[Jack kept himself relatively busy today. He knows with spring high in the air, there's cleaning to do...and flooding. It's got him nervous, certainly. Even in HQ, he still has some kind of paranoia, so he re-caulked his bathroom just in case. It's been a big job, especially what with checking for cracks and whatnot in his room, and going so far as to check the plumbing because god forbid anything gets through.
So when Day One of the flood preparation project is done, he slumps down on his bed for what he thinks is a well-deserved rest. Rolling on his side, he yanks off one of his work gloves and going to put it on the bedside table beside his alarm clock. However, he spots a slip of paper just at the base of the clock...something he doesn't remember seeing earlier, and he's walked by that area countless times today. Maybe someone thought he wasn't in and left him a note? Curious, he picks it up, reading over the contents. Suddenly, his face goes pale and he feels an icy sensation creeping in the pits of his stomach. His hands start shaking as he reads it over again.
[This had to be a joke. Someone had to be playing a sick...sick joke on him. It was a part of his history he wanted to ignore more than any other part. Considered to be one of the top ten worst human experiments of all time...and one of the very worst psychological experiments, the Monster Study took dozens of orphans around Iowa and examined their ability to learn speech. Positive remarks and rewards were given to half the group of orphans, and the other half were belittled and punished for even the smallest speech flaw. Many developed horrible stutters, and some went mute.
And he was a part of it.
He remembers it all too clearly, and he doesn't--
Wait, he remembers it. He's never remembered anything so negative before. Usually all the traumatic experiences--being war, fighting, bad storms--all went past him and into that demented fallback he had cackling somewhere in his mind. Then why, of all things, does he remember the Monster Study? If it was Hyde who did all the fighting and killing, and picked up on all the horrible things of his past, how come Jack is left with something so sick as this?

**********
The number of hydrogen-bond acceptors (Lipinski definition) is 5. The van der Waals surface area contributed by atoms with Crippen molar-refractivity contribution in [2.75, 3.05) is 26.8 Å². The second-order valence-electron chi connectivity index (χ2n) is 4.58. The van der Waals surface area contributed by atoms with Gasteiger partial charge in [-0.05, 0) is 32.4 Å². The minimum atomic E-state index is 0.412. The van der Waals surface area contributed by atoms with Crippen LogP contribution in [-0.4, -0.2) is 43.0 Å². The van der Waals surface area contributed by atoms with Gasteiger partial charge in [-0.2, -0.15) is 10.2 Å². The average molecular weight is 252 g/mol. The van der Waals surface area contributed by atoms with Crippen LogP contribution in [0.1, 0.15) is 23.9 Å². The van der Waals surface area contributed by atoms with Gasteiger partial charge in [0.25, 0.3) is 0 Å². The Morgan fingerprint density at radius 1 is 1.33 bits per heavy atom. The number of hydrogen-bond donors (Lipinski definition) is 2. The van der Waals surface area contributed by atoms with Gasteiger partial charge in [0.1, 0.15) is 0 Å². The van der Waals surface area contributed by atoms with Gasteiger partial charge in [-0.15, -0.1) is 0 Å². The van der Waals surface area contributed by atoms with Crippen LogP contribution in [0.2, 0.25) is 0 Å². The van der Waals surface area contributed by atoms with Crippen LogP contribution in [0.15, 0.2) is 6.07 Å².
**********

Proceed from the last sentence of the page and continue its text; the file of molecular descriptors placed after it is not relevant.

'Shit, Jackie. I've done some shitty things before, but to orphans? Now, that is messed up.'
Not even bothering to shut his other side up, it disgusts him deeply that there was one thing he actually did. Even from something in 1939, it reverberates through him now, and images of children--barely even adolescents yet--crying and apologizing in shivering stutters for things they didn't even do wrong...it's haunting him now.
Then there's another thought that stings deep and causes that cold nausea feeling to intensify. Is he any worse than Hyde, really? Is there a crack in that mild-mannered farm boy persona that hints that all is certainly not well?
His first response is to crumple up the paper in his hand (his scarred hand, as if he needed insult to mental injury) and fold one arm across his eyes, fighting back the nauseous feelings shaking him. Sleep certainly won't come easy now, what with these realizations and the memories he hoped so badly that he would forget. One comment from a spokesperson for the school where it was conducted haunts him:
"This is a study that should never be considered defensible in any era...In no way would I ever think of defending this study. In no way. It’s more than unfortunate."]
[ooc: Okay, basic summary here: in 1939, a professor at the University of Iowa wanted to see if positive and negative remarks would cure children of stuttering. They took orphans into the study, believing that no one would care, and ran the tests. They rewarded half the group, even if they slipped up. The other group was punished rather harshly for even the tiniest slip up in their speech. Yes, a lot of kids developed stutters or chose not to speak at all, and some of those orphans were committed to mental institutions later in life, where some still are.
What I think makes this a little disturbing and why it's considered such a terrible human experiment is because the children ranged from ages 5-15, and were almost disregarded as people and more like little tests. It's a little frightening that it practically happened in our own backyard, and the University just apologized about it in 2001. That, and now the type of study that the professor used is called the 'Iowa Study Method'. I think that would mess Jack up quite a bit, for being a state where supposedly nothing happens.]